In 1994 Kyrgyzstan legally recognized social work as a profession. Subsequently, universities formalized vocational training for social workers giving them a structured course in an accredited educational institution. Now universities train about 400 social workers annually.
However, as a whole, social workers lack funding and education while quietly working in poor conditions for low wages ($150 per month for new entrants). Yet, as Kyrgyzstan’s social disruption has intensified, social workers find themselves on the front line helping people at risk in areas of high migration and unemployment.
Social workers often have sole responsibility for evaluating and managing family issues including health, safety and social welfare of children and parents. Often, social workers deal with mental health issues, drug and alcohol abuse and abused and neglected children. Needless to say, working with insufficient training, low pay and emotional stress causes high burn-out and turnover.
To address the problem of insufficient training and faculty with limited field experience, the Kyrgyz Association of Social workers and leadership at Bishkek Humanities University started developing a social work program with a focus on at-risk families.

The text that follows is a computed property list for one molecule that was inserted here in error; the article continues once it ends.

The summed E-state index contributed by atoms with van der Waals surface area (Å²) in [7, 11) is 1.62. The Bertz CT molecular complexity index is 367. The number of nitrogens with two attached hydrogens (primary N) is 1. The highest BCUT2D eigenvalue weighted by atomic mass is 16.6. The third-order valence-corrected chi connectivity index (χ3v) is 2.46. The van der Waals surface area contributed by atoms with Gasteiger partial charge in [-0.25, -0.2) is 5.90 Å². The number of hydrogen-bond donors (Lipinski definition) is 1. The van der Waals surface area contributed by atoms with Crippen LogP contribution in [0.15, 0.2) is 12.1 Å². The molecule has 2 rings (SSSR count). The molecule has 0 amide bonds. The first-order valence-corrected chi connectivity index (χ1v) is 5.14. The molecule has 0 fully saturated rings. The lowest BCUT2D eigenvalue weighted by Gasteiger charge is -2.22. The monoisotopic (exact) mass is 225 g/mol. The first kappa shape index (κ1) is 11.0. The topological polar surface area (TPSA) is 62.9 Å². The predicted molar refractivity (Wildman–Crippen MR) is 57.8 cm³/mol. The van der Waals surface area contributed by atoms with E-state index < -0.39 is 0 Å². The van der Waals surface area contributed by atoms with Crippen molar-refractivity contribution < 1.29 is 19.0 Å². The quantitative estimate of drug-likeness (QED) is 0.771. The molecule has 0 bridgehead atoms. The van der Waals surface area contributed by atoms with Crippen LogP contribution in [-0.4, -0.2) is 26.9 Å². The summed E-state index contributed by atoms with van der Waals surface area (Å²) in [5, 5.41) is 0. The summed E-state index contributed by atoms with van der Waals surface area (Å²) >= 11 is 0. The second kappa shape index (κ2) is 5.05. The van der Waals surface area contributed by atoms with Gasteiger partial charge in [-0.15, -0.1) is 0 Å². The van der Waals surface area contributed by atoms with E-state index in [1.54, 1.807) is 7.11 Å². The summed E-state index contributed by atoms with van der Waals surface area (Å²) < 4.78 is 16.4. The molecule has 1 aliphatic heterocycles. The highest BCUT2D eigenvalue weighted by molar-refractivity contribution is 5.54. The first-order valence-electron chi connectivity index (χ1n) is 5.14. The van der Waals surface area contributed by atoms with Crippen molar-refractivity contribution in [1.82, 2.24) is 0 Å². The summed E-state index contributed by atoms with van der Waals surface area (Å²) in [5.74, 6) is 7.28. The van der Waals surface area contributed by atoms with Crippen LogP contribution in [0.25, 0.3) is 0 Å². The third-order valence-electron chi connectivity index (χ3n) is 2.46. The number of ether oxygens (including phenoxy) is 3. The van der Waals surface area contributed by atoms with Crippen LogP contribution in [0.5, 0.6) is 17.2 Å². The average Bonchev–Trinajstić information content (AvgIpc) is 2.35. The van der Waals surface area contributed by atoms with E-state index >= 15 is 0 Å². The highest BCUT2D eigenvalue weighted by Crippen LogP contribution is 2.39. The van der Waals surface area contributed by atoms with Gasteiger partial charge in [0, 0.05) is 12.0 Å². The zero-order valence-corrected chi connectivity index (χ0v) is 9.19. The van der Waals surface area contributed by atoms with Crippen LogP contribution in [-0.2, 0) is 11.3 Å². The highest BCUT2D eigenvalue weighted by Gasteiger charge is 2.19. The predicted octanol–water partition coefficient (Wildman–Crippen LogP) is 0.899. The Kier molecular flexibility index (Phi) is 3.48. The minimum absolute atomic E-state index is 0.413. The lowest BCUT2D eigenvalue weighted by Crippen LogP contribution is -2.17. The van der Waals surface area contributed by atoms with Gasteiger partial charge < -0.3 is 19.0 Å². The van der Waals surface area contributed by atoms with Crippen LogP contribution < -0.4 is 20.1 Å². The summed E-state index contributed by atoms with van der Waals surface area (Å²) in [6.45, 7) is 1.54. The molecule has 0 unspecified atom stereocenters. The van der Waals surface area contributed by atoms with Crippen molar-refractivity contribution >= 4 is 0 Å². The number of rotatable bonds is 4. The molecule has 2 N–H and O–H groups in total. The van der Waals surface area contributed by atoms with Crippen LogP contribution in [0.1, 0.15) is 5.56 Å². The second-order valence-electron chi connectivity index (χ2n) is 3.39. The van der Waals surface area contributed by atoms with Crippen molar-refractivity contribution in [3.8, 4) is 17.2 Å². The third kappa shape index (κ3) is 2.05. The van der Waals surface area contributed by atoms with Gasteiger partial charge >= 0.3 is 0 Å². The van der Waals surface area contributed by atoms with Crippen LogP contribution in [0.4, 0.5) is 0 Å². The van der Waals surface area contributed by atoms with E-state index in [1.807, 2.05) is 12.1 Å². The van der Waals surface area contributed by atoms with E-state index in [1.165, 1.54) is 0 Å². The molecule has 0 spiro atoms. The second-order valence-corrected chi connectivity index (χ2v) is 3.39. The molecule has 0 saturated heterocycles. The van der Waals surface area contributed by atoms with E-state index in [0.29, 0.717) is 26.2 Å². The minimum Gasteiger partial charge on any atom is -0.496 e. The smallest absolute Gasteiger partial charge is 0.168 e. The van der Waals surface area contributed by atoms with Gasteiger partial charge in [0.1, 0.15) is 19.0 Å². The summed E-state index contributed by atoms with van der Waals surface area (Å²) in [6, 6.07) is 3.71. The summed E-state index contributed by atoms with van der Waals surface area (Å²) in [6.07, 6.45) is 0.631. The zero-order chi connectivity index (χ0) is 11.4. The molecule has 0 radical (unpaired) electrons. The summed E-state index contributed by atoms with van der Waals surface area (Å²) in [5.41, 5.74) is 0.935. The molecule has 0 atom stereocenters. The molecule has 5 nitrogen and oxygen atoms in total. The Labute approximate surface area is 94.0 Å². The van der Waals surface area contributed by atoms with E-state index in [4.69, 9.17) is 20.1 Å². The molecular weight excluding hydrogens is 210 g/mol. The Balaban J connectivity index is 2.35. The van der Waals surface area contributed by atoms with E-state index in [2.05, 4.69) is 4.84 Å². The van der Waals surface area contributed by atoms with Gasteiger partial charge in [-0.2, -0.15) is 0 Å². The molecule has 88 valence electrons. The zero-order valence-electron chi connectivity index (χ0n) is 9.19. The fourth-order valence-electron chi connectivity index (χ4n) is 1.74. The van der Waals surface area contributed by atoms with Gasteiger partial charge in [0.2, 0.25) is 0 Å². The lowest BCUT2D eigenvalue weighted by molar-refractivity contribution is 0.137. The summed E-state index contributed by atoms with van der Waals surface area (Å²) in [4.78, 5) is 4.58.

Working with child protection specialist from the United States, BHU faculty adapted the Core Curriculum for Child Welfare Caseworkers for their program. Child welfare organizations in Russian, Ukraine, Lithuania and Belarus use the internationally renowned practice curriculum. The program aims to train students to such a level that they can assume responsibilities in NGO’s and child welfare organizations directly after graduating.
Students pursuing the profession do so because they want to help improve conditions for families in Kyrgyzstan. They also desire to prove to family, government and NGO’s that they are well-educated professionals performing essential work in challenging social conditions who deserve their support and respect.
Such is the case for the social worker whom we will call Jypar. Jypar pays the bus fare to get to her first case using her own money. She is visiting a family where the alcoholic father passed out and froze to death. Because the mother, who is also alcohol dependent, has no money for food, Jypar feeds the child. On her next stop, she must find an orphanage to take two newborns whose teenage mom abandoned.
Please contact us to learn how our organization serves at-risk people in Central Asia.